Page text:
WATER MILL, NY.- The Parrish Art Museum
presents Mel Kendrick: Seeing Things in Thingsthe first major survey of Kendricks (American, b. 1949) work highlighting his four-decade career. On view November 6, 2022 through February 19, 2023, the exhibition explores how Kendrick, one of Americas renowned contemporary sculptors, pushes the limits of his materialswood, rubber, and concreteto create sculpture that lays bare the process by which it was made, manipulating the language of abstraction with wit and rigor. Through his creative inquiry, Kendrick invites viewers to think about the relationships between representation and abstraction, sculpture and the body, organic and synthetic, and natural and made by hand.
Focusing on the development of specific bodies of work, the comprehensive, multi-gallery exhibition provides insight into Kendricks unique approach to artmakingone that is fueled by a tireless inquiry into the seemingly limitless possibility of sculpture. Seeing Things in Things features more than 50 major works including new sculptures and wall pieces, a grouping of small 3-dimensional sketches, works on paper, and photographs from the early 1980s to the present.
The architecture of the Parrish galleries, with classically proportioned spaces flooded with natural light, is an inspiration for the artist. This exhibition gives me the opportunity to imagine new relationships between my work and the spaces in which they are contained, said Kendrick. The Parrish is an iconic building with galleries that are especially welcoming to sculpture and that easily lend themselves to juxtapositions of scaleI find that exciting.
Seeing Things in Things unfolds in five galleries, each carefully imagined to present works in relation to one another thematically, highlighting selections from the artists fundamental series including monumental work like Sculpture No. 4 (1991) from the series Black Oil Sculptures, medium-sized predominantly wood sculpture on metal bases dating from the 1980s, wood sculptures Kendrick refers to as drawings from 2000; and small-scale untitled mahogany and Japan color red works. Many of Kendricks large-scale sculptures will be installed in the Harriet and Esteban Vicente Gallery, which spans the width of the Museum. In the center of the space, protruding into the east/west axis of the Museum, is Nemo (1983), an 18-foot-long sculpture never before shown in New York.
Mel Kendrick has reinvented, renewed, and rethought what sculpture can be many times over. His relentless quest into physicality and three-dimensionality, constantly orchestrating and rearranging, is not dissimilar to that of a choreographer--the spectator will never cease to be mesmerized and drawn into the performance, said Corinne Erni, Deputy Director of Curatorial Affairs and Senior Curator of ArtsReach and Special Projects. The Parrish is delighted and honored to present this astonishing body of work and to celebrate his impressive career.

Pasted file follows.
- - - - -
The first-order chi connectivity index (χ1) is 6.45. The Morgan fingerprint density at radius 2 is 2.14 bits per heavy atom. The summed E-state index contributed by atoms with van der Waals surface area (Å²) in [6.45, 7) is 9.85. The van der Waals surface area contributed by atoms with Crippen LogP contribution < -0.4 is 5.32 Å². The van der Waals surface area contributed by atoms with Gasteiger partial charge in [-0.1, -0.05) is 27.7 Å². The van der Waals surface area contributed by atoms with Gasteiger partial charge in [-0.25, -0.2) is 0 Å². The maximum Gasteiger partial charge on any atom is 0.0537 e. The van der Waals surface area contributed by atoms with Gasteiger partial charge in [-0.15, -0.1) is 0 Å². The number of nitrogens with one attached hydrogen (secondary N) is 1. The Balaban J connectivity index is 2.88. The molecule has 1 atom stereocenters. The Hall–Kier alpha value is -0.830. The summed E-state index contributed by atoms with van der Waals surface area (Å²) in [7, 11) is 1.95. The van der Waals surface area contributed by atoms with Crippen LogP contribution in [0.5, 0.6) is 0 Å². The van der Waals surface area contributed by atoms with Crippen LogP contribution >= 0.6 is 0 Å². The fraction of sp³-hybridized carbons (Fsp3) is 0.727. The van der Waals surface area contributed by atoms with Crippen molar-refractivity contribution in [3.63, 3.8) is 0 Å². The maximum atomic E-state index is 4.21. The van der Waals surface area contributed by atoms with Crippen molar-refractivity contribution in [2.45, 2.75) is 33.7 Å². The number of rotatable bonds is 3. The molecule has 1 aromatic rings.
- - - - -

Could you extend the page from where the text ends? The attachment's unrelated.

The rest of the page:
Throughout his practice, the artist has continued to explore the inherent possibilities of materials in myriad ways. While retaining original sources, albeit drastically transformed, Kendricks works reveal decisions and actions that led to their self-contained and self-referential construction. While their forms change, the subject matter always remains the samethat of material and making and the visual ironies revealed in the interaction of the two. Works like Black Trunk (1995) and Raised Stump (1991-2018) reveal his process of deconstruction and reconstruction of materials. In Big Daddy Fun/Second Version (1995), two sculptures considered a single work, the artist explores the transformation that occurs when a specific form is recreated in contrasting materials.
A richly illustrated 192-page book, co-published with and distributed by Rizzoli Electa, accompanies the exhibition. The comprehensive publication fully explores the depth and breadth of Kendricks long career, featuring an essay by independent scholar Nancy Princenthal providing an overview of Kendricks work and its evolution. A series of focused writings by other scholars address various facets of Kendricks work: Addison Gallery Director Allison Kemmerer focuses on the artists little-known photographs; Adam Weinberg, Alice Pratt Brown Director of the Whitney Museum of American Art, contributes an essay on the relationship between Kendricks prints and sculpture; Terrie Sultan, former director of the Parrish Art Museum and independent curator, offers an in-depth analysis of one of the artists watershed black oil sculptures; and Carroll Dunham, artist, longtime colleague, and friend of the artist, provides an interview with Kendrick.
Mel Kendrick: Seeing Things in Things was organized by the Addison Gallery of American Art, Phillips Academy, Andover, Massachusetts. The presentation at the Parrish Art Museum is organized by Corinne Erni, Deputy Director of Curatorial Affairs and Senior Curator of ArtsReach and Special Projects, with additional support from Kaitlin Halloran, Curatorial Assistant and Publications Coordinator and Brianna L. Hernández, Curatorial Fellow.